Even if you’re turned-off by straight PDA, the MAGA crowd is even more disgusted by this pop star and her hunk, floating crazy conspiracy theories that their relationship is a plot to re-elect President Joe Biden. Progressives just aren’t that clever enough to engineer that level of musical and political machination. Swift and Kelce danced to her hits at the after-party, songs that have helped closeted fans come out. The Time Person of the Year has embraced LGBTQ rights, has been honored by GLAAD and appeared with drag performers. Maybe she can help the Chiefs acknowledge there are LGBTQ football fans?

Trump takes credit for Taylor Swift’s success because of course he did: One point for Team Troglodyte

Sigh. The truly sad part is how many people will believe this to be true. 

Anti-LGBTQ group funds billion dollar ‘He Gets Us’ Super Bowl ad campaign: One point for Team Troglodyte

A non-profit behind two commercials during the Super Bowl that rebrand Jesus for Gen Z is the main funder of a designated hate group opposing abortion and LGBTQ rights, Open Democracy reports. The report cites Christianity Today as first revealing that David Green, the billionaire co-founder of Hobby Lobby, was among the funders of the ads. They are reportedly produced by a group called The Signatry, a front for the Kansas-based Servant Foundation, which Open Democracy revealed is the main identifiable source of funding for the Alliance Defending Freedom, labeled an extremist anti-LGBTQ hate group by the Southern Poverty Law Center. And who else is in Kansas? Oh, right, the Super Bowl Champion Kansas City Chiefs. 

The SNL alumna takes a backseat to a talking cat in this hilarious commercial for Hellman’s Mayonnaise:

“RuPaul Drag Race” star Heidi N Closet joins Judge Judy, comedian Benito Skinner, Jury Duty’s Ronald Gladden, Grammy-winning singer Meghan Trainor and bestselling author and former NFL linebacker Emmanuel Acho in an ad for e.l.f., reported People.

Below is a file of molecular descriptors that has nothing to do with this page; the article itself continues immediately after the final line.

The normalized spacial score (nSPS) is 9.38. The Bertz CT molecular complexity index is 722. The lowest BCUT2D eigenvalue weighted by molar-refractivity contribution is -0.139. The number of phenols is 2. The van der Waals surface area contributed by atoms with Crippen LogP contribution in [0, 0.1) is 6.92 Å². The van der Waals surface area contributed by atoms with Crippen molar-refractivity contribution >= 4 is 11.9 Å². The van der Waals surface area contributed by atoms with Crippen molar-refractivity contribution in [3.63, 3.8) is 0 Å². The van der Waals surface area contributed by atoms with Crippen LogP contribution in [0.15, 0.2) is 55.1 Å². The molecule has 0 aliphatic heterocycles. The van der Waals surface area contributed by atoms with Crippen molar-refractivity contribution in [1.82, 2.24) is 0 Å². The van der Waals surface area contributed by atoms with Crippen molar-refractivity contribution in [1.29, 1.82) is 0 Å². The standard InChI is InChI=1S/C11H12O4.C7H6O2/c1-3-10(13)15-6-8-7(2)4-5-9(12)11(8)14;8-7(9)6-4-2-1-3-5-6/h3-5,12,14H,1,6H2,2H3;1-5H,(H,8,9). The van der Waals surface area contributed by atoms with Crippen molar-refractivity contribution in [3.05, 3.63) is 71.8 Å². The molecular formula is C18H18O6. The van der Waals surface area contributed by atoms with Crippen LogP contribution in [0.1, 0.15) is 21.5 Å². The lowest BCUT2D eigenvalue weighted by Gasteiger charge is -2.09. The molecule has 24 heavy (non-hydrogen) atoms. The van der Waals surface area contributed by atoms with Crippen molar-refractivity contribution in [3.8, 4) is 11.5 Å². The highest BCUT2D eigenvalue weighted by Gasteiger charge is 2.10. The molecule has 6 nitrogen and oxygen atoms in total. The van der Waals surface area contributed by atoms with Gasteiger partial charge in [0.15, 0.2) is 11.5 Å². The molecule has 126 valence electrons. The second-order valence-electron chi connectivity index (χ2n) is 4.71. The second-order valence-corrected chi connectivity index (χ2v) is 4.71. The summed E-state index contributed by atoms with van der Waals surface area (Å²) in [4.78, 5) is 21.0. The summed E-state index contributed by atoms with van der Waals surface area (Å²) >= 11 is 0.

And there were, reports the Advocate: Mountain Dew, NYX, Paramount+, Starry, Homes.com — featuring “Schitt’s Creek” star Dan Levy across three ads, for three points  — and this year, Volkswagen portrayed a lesbian wedding! 

Gay flag football in Super Bowl spotlightOne point for Team Rainbow

The NFL hosted a group of LGBTQ youth from Las Vegas at a flag football clinic during Super Bowl week at the NFL Experience. A variety of NFL front-office executives, board members of the National Gay Flag Football League, the 49ers cheerleaders and former NFL stars Tony Richardson and Kenny Stills, according to Outsports.

Final score: Team Rainbow 14, Team Troglodyte 2! 

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Sports

Your gay guide to Super Bowl LVIII

San Francisco 49ers will play the Kansas City Chiefs

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(NFL/Los Angeles Blade graphic)

The countdown to the big day is down to just hours. And no, we’re not talking about Episode 7 of “RuPaul’s Drag Race,” that’s not until next Friday! No, the straights are super-hyped about the biggest game in 2024 sports, and believe it or not, there are many sports fans who also just happen to be LGBTQ who are excited to watch Super Bowl LVIII. 

That’s 58 to those of you who didn’t pay attention to Roman Numerals in grade school.

And yes, besides the commercials, the halftime show, the nachos and the adult beverages, there’s plenty of queer content to enjoy. So, whether you’re just watching for the tight pants, wondering which of the cheerleaders is secretly Sapphic, or perhaps unaware that the NFL actually does support the LGBTQ community and has had players come out, grab a beer and read on. 

Who’s Playing and When? 

The San Francisco 49ers are playing the Kansas City Chiefs in Las Vegas on CBS and Paramount+ with the pre-game coverage starting at 6 p.m. EST and kickoff at 6:30 p.m. Reba McEntire (No, not Taylor Swift) is singing the National Anthem.

What About the Halftime Show?

The Apple Music Super Bowl LVIII Halftime Show begins at approximately 8 p.m. EST and Usher (No, not Taylor Swift) is performing. 

Meet the 49ers’ Out Gay Male Cheerleader

Jonathan Romero will be cheering with the 49ers Gold Rush team in his first Super Bowl. As the Los Angeles Blade has reported, Quinton Peron and Napoleon Jinnies of the Los Angeles Rams paved the way in 2019 as the first male cheerleaders in Super Bowl history, and Peron has reportedly been by Romero’s side all this week leading up to his debut. Romero joined the squad in 2022.